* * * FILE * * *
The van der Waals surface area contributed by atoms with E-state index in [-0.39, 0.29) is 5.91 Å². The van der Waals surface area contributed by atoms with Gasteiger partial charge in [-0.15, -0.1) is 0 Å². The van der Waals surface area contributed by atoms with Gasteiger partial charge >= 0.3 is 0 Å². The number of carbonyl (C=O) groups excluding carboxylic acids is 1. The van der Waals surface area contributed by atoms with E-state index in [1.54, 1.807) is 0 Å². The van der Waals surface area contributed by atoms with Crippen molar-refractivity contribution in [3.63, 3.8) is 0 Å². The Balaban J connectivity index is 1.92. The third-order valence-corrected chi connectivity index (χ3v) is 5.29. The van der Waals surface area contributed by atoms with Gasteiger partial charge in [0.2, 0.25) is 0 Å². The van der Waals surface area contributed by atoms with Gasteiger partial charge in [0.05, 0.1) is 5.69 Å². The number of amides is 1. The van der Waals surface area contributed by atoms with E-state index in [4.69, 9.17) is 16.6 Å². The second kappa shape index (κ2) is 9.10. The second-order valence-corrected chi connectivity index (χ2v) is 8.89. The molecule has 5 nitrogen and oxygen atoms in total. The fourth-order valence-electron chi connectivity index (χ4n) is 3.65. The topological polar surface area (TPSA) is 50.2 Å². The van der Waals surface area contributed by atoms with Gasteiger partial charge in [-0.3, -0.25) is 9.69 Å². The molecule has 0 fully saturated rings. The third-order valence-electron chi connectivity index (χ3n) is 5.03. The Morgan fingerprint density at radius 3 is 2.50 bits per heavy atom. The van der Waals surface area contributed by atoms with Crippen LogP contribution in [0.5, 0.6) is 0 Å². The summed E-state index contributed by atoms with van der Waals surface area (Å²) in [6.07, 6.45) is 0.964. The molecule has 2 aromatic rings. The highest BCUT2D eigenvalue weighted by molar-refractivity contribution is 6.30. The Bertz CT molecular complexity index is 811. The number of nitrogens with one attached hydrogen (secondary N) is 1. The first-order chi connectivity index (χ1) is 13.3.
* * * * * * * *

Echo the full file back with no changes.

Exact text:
The van der Waals surface area contributed by atoms with E-state index in [-0.39, 0.29) is 5.91 Å². The van der Waals surface area contributed by atoms with Gasteiger partial charge in [-0.15, -0.1) is 0 Å². The van der Waals surface area contributed by atoms with Gasteiger partial charge >= 0.3 is 0 Å². The number of carbonyl (C=O) groups excluding carboxylic acids is 1. The van der Waals surface area contributed by atoms with E-state index in [1.54, 1.807) is 0 Å². The van der Waals surface area contributed by atoms with Crippen molar-refractivity contribution in [3.63, 3.8) is 0 Å². The Balaban J connectivity index is 1.92. The third-order valence-corrected chi connectivity index (χ3v) is 5.29. The van der Waals surface area contributed by atoms with Gasteiger partial charge in [0.2, 0.25) is 0 Å². The van der Waals surface area contributed by atoms with Gasteiger partial charge in [0.05, 0.1) is 5.69 Å². The number of amides is 1. The van der Waals surface area contributed by atoms with E-state index in [4.69, 9.17) is 16.6 Å². The second kappa shape index (κ2) is 9.10. The second-order valence-corrected chi connectivity index (χ2v) is 8.89. The molecule has 5 nitrogen and oxygen atoms in total. The fourth-order valence-electron chi connectivity index (χ4n) is 3.65. The topological polar surface area (TPSA) is 50.2 Å². The van der Waals surface area contributed by atoms with Gasteiger partial charge in [-0.3, -0.25) is 9.69 Å². The molecule has 0 fully saturated rings. The third-order valence-electron chi connectivity index (χ3n) is 5.03. The Morgan fingerprint density at radius 3 is 2.50 bits per heavy atom. The van der Waals surface area contributed by atoms with Crippen LogP contribution in [0.5, 0.6) is 0 Å². The summed E-state index contributed by atoms with van der Waals surface area (Å²) in [6.07, 6.45) is 0.964. The molecule has 2 aromatic rings. The highest BCUT2D eigenvalue weighted by molar-refractivity contribution is 6.30. The Bertz CT molecular complexity index is 811. The number of nitrogens with one attached hydrogen (secondary N) is 1. The first-order chi connectivity index (χ1) is 13.3.